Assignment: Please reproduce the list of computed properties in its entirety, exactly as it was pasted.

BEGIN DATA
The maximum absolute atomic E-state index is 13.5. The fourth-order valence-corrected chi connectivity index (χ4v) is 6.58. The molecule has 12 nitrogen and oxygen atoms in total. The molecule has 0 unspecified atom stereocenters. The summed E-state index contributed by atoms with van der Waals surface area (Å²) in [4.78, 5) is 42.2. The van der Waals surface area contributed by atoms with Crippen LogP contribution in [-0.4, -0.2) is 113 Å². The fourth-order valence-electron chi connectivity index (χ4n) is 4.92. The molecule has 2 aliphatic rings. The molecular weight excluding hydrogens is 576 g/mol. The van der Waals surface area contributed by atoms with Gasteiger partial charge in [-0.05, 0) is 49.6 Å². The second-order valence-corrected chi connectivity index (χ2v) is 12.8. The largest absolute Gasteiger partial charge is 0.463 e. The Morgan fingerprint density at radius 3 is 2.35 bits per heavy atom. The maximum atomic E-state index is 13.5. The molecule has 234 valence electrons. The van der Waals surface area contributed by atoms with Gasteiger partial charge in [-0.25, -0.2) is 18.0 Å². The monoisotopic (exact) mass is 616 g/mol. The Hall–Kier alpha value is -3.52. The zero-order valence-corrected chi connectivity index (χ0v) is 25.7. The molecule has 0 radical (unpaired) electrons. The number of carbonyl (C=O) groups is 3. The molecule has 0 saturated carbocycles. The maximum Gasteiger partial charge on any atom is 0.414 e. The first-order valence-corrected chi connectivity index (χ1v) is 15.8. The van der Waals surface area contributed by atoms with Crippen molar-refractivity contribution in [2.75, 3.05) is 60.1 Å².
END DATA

The maximum absolute atomic E-state index is 13.5. The fourth-order valence-corrected chi connectivity index (χ4v) is 6.58. The molecule has 12 nitrogen and oxygen atoms in total. The molecule has 0 unspecified atom stereocenters. The summed E-state index contributed by atoms with van der Waals surface area (Å²) in [4.78, 5) is 42.2. The van der Waals surface area contributed by atoms with Crippen LogP contribution in [-0.4, -0.2) is 113 Å². The fourth-order valence-electron chi connectivity index (χ4n) is 4.92. The molecule has 2 aliphatic rings. The molecular weight excluding hydrogens is 576 g/mol. The van der Waals surface area contributed by atoms with Gasteiger partial charge in [-0.05, 0) is 49.6 Å². The second-order valence-corrected chi connectivity index (χ2v) is 12.8. The largest absolute Gasteiger partial charge is 0.463 e. The Morgan fingerprint density at radius 3 is 2.35 bits per heavy atom. The maximum atomic E-state index is 13.5. The molecule has 234 valence electrons. The van der Waals surface area contributed by atoms with Gasteiger partial charge in [-0.25, -0.2) is 18.0 Å². The monoisotopic (exact) mass is 616 g/mol. The Hall–Kier alpha value is -3.52. The zero-order valence-corrected chi connectivity index (χ0v) is 25.7. The molecule has 0 radical (unpaired) electrons. The number of carbonyl (C=O) groups is 3. The molecule has 0 saturated carbocycles. The maximum Gasteiger partial charge on any atom is 0.414 e. The first-order valence-corrected chi connectivity index (χ1v) is 15.8. The van der Waals surface area contributed by atoms with Crippen molar-refractivity contribution in [2.75, 3.05) is 60.1 Å².